Anthropomorphism and Monster

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Monster on the soft release cage door

Monster on the soft release cage door

 

Anthropomorphism – “the attribution of human traits, emotions, and intentions to non-human entities (like animals).” During animal behavior classes in undergrad I remember hearing a lot about anthropomorphism, so much so that I remember getting into arguments with other people because I insisted that animals had emotions and they thought it was impossible to prove and thoughts like that were only from our own bias. Sadly, undergrad was a very long time ago, however, gladly now non-human animals having emotions is widely accepted. But Anthropomorphism is still discouraged and I myself am usually pretty good with not inferring meaning onto any one behavior, I try to stay objective. In fact I also realize the dangers of anthropomorphizing animal behaviors. For example, the selfie craze with wildlife is partially because people actually think the animals like it! The latest abusive sloth photo was taken with the idea that the sloth was participating in the photo somehow and was “chilled out” and happy to be a part of some random man’s selfie, the sloth’s arm was raised because he was trying to defend himself not because he wanted to create an epic selfie! If anyone stopped and really thought about it they might realize that sloths do not raise their arms for selfies nor do they raise their arms for yoga poses, they might realize that there are other reasons a sloth would raise it’s arm and then maybe just maybe they would realize the stress they were causing to that animal.

So it is with full knowledge of the dangers of anthropomorphizing, that I am about to do just that. However, I do have proof to support my claims.

Monster wants to be FREE, Monster is happy as a FREE sloth, and even: was Monster thinking about freedom before her release?

Monster waiting at the soft release cage door

Monster waiting at the soft release cage door

During the course of a soft release, the sloths have access to the cage any time they want it. It also means that if we need to do a health check (weights, measurements etc) we can do this inside the cage. After the first 36 hours of Monster’s release she came down to poop in the middle of the night around Midnight. I came out to check her over and make sure her collar was still secure. Everything looked great but a big storm was starting and the wind was blowing hard. I was also surprised that Monster hadn’t wanted to come back inside the cage at all, I was a little worried that maybe she didn’t remember how to get back. I decided to put her back in the cage so she could get better protection from the storm and also a refresher on where the cage was and how to get back incase she needed anything. It was already after Midnight at that point and I was supposed to be back there by 6am for my Monster tracking shift, so we shut the sloth sized door to the cage knowing I would be back in a few hours to open the door and see if she wanted to leave. By then Monster was already eating from one of the feeding hangers inside of the cage. She seemed happy inside and I needed some sleep!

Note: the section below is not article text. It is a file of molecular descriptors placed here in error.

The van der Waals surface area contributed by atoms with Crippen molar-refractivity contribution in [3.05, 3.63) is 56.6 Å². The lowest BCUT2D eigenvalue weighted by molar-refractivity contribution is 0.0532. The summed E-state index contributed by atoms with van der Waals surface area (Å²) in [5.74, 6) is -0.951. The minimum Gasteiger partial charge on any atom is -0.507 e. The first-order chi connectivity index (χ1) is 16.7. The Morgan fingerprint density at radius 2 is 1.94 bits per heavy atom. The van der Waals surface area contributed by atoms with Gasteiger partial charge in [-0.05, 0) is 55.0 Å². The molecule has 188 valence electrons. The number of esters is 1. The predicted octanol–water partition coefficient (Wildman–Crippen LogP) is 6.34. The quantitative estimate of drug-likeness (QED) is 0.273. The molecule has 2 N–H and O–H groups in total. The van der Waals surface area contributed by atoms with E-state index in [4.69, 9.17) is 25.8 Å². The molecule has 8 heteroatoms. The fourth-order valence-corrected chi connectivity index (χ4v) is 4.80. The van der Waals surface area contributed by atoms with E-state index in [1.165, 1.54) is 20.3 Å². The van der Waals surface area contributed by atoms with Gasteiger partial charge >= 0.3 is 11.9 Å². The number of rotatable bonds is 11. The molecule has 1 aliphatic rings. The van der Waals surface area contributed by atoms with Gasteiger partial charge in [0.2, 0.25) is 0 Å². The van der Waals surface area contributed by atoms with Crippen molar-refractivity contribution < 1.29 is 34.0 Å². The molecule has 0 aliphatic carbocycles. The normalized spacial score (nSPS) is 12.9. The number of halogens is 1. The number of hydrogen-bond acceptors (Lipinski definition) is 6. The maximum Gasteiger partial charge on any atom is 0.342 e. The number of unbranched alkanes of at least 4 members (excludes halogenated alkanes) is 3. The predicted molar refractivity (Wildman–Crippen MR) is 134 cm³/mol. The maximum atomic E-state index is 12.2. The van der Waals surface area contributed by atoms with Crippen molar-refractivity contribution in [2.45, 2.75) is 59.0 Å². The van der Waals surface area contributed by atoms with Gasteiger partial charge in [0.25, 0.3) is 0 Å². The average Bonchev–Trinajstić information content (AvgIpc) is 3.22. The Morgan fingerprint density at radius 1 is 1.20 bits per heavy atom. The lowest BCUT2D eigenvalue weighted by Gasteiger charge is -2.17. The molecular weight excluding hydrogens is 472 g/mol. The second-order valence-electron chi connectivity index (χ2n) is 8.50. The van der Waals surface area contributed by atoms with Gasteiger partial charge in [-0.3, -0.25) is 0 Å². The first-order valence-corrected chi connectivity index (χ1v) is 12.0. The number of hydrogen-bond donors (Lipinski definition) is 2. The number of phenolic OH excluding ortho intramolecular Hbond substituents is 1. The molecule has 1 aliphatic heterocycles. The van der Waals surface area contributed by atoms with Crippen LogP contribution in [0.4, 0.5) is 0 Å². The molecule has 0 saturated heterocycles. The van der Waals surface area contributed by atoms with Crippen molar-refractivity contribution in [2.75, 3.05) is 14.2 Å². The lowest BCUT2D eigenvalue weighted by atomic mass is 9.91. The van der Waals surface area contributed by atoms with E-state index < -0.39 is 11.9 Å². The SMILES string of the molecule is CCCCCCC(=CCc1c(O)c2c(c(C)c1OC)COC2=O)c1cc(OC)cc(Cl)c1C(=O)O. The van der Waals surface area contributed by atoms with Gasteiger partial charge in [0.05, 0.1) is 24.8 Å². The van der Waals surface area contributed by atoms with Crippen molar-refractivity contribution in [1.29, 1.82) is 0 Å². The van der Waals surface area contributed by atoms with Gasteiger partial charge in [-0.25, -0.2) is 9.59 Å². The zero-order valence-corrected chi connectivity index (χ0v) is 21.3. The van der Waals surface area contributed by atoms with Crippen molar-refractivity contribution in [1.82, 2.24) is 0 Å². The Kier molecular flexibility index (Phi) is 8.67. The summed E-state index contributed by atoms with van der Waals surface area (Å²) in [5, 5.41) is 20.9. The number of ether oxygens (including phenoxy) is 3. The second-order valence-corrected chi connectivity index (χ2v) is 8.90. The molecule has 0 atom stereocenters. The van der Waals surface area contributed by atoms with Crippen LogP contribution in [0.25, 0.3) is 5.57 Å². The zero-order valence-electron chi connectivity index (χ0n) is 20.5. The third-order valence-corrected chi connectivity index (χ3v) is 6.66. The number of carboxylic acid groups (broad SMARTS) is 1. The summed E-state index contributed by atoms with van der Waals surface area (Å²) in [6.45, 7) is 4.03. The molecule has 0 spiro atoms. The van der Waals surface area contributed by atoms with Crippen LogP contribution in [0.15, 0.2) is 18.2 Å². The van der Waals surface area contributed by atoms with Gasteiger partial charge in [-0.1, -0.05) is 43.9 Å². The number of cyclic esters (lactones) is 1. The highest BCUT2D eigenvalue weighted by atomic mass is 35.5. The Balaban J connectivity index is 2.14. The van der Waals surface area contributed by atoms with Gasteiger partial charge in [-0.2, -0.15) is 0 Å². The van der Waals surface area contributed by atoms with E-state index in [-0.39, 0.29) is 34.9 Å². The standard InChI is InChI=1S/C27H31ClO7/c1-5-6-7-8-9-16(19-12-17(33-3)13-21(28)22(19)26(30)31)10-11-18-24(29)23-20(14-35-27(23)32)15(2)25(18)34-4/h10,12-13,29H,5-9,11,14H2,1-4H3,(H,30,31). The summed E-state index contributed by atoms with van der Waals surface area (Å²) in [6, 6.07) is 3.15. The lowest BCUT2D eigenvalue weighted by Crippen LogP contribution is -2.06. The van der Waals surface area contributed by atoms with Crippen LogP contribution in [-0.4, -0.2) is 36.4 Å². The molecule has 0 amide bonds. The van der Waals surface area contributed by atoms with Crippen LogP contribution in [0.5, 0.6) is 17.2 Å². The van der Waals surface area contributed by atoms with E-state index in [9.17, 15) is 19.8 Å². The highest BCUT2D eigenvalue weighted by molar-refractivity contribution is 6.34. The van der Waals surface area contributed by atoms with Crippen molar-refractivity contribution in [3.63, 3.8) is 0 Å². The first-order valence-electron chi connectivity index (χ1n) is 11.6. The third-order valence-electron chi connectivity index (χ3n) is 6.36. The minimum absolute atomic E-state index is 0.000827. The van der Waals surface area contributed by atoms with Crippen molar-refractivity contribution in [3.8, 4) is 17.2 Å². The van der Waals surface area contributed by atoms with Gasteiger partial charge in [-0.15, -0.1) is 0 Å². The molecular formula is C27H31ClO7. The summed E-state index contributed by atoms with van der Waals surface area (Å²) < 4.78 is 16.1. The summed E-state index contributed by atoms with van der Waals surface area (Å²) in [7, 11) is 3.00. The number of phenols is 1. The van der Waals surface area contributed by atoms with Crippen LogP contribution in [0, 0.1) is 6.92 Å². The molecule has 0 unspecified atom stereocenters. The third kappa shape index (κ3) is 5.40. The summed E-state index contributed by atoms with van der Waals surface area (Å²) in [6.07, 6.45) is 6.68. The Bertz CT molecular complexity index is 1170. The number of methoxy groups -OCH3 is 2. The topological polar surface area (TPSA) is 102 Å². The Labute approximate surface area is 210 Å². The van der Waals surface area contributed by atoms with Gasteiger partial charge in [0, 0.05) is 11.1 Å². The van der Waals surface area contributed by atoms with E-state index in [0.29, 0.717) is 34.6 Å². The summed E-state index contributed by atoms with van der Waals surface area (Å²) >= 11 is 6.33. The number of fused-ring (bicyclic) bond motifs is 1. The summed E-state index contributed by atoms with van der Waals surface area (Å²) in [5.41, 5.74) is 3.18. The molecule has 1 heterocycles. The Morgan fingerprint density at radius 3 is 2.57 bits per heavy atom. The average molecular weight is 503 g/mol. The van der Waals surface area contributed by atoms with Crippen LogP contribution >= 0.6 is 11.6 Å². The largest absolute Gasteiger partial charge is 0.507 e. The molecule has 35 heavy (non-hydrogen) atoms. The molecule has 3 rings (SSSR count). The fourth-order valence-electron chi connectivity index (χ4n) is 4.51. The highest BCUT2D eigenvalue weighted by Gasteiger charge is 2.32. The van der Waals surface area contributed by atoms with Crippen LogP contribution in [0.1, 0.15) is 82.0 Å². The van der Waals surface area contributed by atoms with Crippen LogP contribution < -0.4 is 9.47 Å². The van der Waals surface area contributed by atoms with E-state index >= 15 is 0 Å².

At 6am the next morning I arrived at the cage to an image that still gives me chills! Having spent almost 6 months in the pre-release cage preparing for her release, Monster had many different favorite sleep spots. We knew her favorite locations within the cage and we knew her regular routine. One of the areas where we never ever saw her was near the sloth sized release door, in the entire 6 months of observations leading up to her release we literally never once saw her on or near that door. That is, until this morning. I walked into the cage and Monster was quite literally hanging on the sloth door. She knew that door meant her freedom, she knew that door was a way out of the cage and she also knew that she wanted out. I immediately grabbed the ladder so I could climb up and open the door and I apologized over and over for locking her inside. As I opened the door and she immediately climbed right past me, I made her a promise that I would never lock her inside a cage against her will, EVER again.

As a scientist I am supposed to feel silly saying that I made a promise to a sloth, I am supposed to feel silly saying that Monster has the desire to be free just like me. But I don’t feel silly at all and in fact I feel like I want to shout it from the rooftops. Monster WANTS TO BE FREE! Monster LOVES her freedom!!! Freedom is important to her and it makes her happy!

Check out this video of Monster at the cage door!

Since that morning, a few weeks later, Monster was briefly in the cage for another health check and she did the same thing, she went straight to the door and actually grabbed at it as if she was trying to open the door. I immediately climbed the ladder and opened it for her because her health check was done and I told her yet again as she climbed past, ”Don’t worry baby girl, I’ll never lock you up again”.

By Sam Trull

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